• Capt. Xerox 9:25 pm on March 9, 2014 Permalink

    The number of Star Trek novels is staggering. This flow chart attempts to make sense of it with a reading order: http://t.co/N6A6J44Jg4

    • Lazarus 11:08 am on March 13, 2014 Permalink | Log in to Reply

      I don’t know much about ST novels But I think this is only a slice of all the ST novels out there as there isn’t even one book with the word “Vulcan” in it. If nothing else, the late Josepha Sherman burned “Vulcan’s Forge” into my brain.
      I remember when there were NO ST novels at all, and we only had the James Blish episode adapted stories. I even remember when Alan Dean Foster started writing the “Log” books as they were the first fresh and new stories after the show was cancelled. As much as I loved reading the Blish and Foster books, I was never tempted to read any of the other novels.

      • Capt. Xerox 11:32 am on March 13, 2014 Permalink | Log in to Reply

        There are supposedly more than 400 Trek novels: https://en.wikipedia.org/wiki/List_of_Star_Trek_novels.

        That’s a lot of reading material. That probably even outnumbers the amount of Star Wars novels out there.

        I can only remember reading one Star Trek novel, The Lost Years, which attempts to bridge the gap between the original series and the first motion picture. While looking over that Wikipedia page, I saw that it was actually book one in a “cycle” of four books. Sigh.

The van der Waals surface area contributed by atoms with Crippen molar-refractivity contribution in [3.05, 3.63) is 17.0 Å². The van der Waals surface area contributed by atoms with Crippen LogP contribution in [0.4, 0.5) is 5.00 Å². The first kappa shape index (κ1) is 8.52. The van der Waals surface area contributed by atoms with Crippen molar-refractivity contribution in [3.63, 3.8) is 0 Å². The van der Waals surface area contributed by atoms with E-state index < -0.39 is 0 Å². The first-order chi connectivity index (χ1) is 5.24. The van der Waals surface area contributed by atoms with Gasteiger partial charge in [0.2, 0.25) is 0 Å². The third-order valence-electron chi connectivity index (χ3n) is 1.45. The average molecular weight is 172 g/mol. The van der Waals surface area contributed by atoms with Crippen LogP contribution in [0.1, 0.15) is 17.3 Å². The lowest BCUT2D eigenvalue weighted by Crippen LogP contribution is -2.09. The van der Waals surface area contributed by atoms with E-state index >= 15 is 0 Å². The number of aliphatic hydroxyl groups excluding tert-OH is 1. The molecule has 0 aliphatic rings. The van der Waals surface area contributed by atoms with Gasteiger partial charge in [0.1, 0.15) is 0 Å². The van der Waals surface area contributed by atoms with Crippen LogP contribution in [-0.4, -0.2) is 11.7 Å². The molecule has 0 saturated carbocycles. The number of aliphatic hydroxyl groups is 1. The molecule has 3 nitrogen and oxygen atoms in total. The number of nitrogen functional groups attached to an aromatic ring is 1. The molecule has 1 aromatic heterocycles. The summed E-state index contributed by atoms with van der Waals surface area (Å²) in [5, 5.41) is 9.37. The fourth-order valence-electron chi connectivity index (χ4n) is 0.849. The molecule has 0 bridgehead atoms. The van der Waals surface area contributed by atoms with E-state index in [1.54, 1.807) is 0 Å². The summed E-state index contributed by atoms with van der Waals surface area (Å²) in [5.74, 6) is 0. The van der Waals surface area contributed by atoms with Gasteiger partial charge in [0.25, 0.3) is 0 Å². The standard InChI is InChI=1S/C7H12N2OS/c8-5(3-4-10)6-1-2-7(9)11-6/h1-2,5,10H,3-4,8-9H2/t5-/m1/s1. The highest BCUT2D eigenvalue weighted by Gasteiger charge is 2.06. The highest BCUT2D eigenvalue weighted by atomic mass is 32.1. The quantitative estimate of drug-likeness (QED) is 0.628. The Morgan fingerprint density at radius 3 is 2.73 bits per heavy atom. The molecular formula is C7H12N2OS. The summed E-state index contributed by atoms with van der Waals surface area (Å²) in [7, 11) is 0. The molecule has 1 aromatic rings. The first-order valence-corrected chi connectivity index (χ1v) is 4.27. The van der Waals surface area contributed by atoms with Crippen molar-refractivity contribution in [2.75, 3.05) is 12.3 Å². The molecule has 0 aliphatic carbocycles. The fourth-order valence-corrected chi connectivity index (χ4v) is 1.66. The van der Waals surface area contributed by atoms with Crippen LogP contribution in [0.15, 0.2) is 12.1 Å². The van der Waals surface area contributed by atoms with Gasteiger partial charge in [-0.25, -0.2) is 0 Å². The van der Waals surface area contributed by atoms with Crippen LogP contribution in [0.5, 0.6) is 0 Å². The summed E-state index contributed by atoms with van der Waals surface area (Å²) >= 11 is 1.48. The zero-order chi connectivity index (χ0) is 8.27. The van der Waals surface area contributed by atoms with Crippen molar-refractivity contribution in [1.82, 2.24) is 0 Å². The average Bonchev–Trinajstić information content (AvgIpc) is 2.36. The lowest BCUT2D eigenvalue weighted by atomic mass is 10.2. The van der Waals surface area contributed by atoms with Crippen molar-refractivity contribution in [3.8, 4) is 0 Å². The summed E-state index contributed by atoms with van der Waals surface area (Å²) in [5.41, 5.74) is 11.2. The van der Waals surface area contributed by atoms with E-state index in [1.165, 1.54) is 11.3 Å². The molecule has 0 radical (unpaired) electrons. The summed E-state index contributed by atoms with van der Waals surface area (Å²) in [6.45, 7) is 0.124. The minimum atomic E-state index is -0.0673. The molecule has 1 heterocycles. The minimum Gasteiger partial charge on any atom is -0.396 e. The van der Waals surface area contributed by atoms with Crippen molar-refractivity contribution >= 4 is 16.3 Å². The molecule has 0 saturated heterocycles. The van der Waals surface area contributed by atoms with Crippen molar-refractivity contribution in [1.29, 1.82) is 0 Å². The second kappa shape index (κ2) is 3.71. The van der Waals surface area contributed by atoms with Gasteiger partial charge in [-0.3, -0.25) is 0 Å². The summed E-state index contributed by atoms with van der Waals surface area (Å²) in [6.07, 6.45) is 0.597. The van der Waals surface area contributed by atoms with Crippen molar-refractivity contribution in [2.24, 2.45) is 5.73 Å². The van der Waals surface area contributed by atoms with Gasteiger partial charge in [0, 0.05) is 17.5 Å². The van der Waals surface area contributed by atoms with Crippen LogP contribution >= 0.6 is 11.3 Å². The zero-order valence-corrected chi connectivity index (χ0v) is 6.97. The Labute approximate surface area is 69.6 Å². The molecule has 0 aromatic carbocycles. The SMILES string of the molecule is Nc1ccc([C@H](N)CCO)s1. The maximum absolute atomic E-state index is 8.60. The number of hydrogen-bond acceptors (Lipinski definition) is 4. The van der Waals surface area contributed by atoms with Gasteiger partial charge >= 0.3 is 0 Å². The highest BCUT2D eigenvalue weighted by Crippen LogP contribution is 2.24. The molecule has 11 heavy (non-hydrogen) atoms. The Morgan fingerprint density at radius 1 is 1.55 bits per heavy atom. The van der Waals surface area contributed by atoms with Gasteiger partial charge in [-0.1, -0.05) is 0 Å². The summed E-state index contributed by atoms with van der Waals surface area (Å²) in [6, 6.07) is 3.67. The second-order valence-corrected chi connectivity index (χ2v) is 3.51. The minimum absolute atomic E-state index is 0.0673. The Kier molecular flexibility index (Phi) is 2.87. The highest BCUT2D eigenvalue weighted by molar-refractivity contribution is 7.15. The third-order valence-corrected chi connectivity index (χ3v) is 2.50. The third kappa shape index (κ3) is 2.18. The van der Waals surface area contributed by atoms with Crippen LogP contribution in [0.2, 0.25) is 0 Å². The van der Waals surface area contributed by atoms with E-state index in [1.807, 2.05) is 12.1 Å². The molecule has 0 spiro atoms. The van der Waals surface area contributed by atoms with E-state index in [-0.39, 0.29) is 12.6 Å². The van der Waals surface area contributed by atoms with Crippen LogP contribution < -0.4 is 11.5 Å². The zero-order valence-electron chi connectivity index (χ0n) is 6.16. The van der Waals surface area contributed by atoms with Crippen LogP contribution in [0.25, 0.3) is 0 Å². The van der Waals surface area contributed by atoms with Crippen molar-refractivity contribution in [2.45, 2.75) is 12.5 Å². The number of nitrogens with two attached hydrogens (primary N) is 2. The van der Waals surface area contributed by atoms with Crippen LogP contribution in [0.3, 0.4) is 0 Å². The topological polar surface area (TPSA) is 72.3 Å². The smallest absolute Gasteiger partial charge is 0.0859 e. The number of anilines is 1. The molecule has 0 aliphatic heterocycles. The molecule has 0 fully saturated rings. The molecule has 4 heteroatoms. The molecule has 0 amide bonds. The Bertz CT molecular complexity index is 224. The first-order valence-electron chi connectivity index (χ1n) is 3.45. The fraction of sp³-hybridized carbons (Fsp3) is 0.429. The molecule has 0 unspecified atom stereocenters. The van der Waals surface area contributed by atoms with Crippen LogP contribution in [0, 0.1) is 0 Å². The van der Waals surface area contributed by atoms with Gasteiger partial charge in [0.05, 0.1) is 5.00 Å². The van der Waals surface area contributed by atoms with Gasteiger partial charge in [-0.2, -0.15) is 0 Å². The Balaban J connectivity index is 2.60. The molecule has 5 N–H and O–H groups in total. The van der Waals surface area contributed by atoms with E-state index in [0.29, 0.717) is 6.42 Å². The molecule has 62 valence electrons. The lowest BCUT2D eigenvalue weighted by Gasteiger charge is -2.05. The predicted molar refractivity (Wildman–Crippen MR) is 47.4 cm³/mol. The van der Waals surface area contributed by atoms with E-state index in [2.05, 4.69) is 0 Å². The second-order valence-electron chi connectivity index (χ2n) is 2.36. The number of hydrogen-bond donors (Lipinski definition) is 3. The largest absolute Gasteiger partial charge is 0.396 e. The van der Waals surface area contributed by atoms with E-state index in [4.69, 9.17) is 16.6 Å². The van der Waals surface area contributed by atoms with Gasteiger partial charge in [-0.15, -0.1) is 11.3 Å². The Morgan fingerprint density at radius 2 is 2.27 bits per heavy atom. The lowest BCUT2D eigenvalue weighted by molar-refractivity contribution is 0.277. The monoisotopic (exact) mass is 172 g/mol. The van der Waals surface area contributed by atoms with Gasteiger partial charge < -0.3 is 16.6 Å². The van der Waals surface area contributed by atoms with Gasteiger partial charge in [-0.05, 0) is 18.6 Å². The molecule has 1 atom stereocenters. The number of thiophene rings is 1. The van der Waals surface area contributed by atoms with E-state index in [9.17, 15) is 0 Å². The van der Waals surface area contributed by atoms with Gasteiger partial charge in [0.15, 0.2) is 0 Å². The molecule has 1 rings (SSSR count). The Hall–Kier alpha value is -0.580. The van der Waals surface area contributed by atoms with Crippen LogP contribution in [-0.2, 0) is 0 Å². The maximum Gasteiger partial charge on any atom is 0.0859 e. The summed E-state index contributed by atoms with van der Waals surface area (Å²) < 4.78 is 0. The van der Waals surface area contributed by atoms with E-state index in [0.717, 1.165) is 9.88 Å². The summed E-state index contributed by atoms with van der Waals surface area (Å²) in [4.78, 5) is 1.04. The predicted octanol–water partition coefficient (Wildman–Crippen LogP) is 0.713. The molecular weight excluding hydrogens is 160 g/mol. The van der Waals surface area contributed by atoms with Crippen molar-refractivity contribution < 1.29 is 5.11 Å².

Actually, as I look at the various series available, there look to be some interesting premises in the Trek written universe. With the lack of any new Star Trek stories, the Abrams movies notwithstanding, it It makes me wonder if any of them are actually worth reading

        • Lazarus 12:51 pm on March 14, 2014 Permalink | Log in to Reply

          Two interesting things I noticed on the Wiki.
          I just learned that the “Log” books were in fact adaptations of the animated series episodes. (I still have never gotten around to watching these.)
          Perusing the book list I was reminded that I do in fact have one of the novels on my shelves, Haldeman’s “World Without End”.
          I also now recall (confess?) that I was given a hardback of the TNG “First Contact” adapted novel as an x-mas gift one year and did read that.

  • Capt. Xerox 12:51 pm on February 28, 2014 Permalink

    The Toronto Star offers up its latest mini reviews of sci-fi books. http://t.co/9YYPX0YgS7

  • Lazarus 7:36 am on February 26, 2014 Permalink

    The Nebula nominees for 2013 have been announced. Each year I recognize fewer and fewer writers. This year I only recognize 3 names, and of those I’ve only read books by two.



  • Capt. Xerox 3:01 pm on February 21, 2014 Permalink  

    Looks like yet another annual sci-fi< anthology is coming, but this one will feature only American authors. http://t.co/7Tnty80xm6